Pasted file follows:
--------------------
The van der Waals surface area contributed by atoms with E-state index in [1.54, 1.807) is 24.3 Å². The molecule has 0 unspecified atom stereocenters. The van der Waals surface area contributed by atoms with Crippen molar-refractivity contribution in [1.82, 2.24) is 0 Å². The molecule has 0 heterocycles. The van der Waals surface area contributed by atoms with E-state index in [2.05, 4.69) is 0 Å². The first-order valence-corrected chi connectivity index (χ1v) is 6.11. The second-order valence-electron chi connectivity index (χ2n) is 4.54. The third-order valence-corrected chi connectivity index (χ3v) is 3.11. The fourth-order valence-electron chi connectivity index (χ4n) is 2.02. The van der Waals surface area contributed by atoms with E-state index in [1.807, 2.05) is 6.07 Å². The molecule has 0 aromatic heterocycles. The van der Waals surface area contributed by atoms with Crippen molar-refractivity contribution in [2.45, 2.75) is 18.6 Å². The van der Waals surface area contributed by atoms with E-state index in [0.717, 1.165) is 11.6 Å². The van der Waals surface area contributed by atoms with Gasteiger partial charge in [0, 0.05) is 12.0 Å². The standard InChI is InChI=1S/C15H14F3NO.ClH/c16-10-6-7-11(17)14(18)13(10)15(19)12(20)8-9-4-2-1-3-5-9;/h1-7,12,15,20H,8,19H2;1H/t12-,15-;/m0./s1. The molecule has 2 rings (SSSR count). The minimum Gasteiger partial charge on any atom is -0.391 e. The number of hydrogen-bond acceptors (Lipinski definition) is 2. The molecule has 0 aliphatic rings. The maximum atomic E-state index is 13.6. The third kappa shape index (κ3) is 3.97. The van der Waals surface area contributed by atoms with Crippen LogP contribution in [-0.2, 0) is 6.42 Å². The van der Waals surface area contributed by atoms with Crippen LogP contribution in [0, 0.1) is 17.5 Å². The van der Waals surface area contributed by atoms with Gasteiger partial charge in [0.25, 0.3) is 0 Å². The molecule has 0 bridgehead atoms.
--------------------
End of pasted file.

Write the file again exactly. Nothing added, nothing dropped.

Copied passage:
The van der Waals surface area contributed by atoms with E-state index in [1.54, 1.807) is 24.3 Å². The molecule has 0 unspecified atom stereocenters. The van der Waals surface area contributed by atoms with Crippen molar-refractivity contribution in [1.82, 2.24) is 0 Å². The molecule has 0 heterocycles. The van der Waals surface area contributed by atoms with E-state index in [2.05, 4.69) is 0 Å². The first-order valence-corrected chi connectivity index (χ1v) is 6.11. The second-order valence-electron chi connectivity index (χ2n) is 4.54. The third-order valence-corrected chi connectivity index (χ3v) is 3.11. The fourth-order valence-electron chi connectivity index (χ4n) is 2.02. The van der Waals surface area contributed by atoms with E-state index in [1.807, 2.05) is 6.07 Å². The molecule has 0 aromatic heterocycles. The van der Waals surface area contributed by atoms with Crippen molar-refractivity contribution in [2.45, 2.75) is 18.6 Å². The van der Waals surface area contributed by atoms with E-state index in [0.717, 1.165) is 11.6 Å². The van der Waals surface area contributed by atoms with Gasteiger partial charge in [0, 0.05) is 12.0 Å². The standard InChI is InChI=1S/C15H14F3NO.ClH/c16-10-6-7-11(17)14(18)13(10)15(19)12(20)8-9-4-2-1-3-5-9;/h1-7,12,15,20H,8,19H2;1H/t12-,15-;/m0./s1. The molecule has 2 rings (SSSR count). The minimum Gasteiger partial charge on any atom is -0.391 e. The number of hydrogen-bond acceptors (Lipinski definition) is 2. The molecule has 0 aliphatic rings. The maximum atomic E-state index is 13.6. The third kappa shape index (κ3) is 3.97. The van der Waals surface area contributed by atoms with Crippen LogP contribution in [-0.2, 0) is 6.42 Å². The van der Waals surface area contributed by atoms with Crippen LogP contribution in [0, 0.1) is 17.5 Å². The van der Waals surface area contributed by atoms with Gasteiger partial charge in [0.25, 0.3) is 0 Å². The molecule has 0 bridgehead atoms.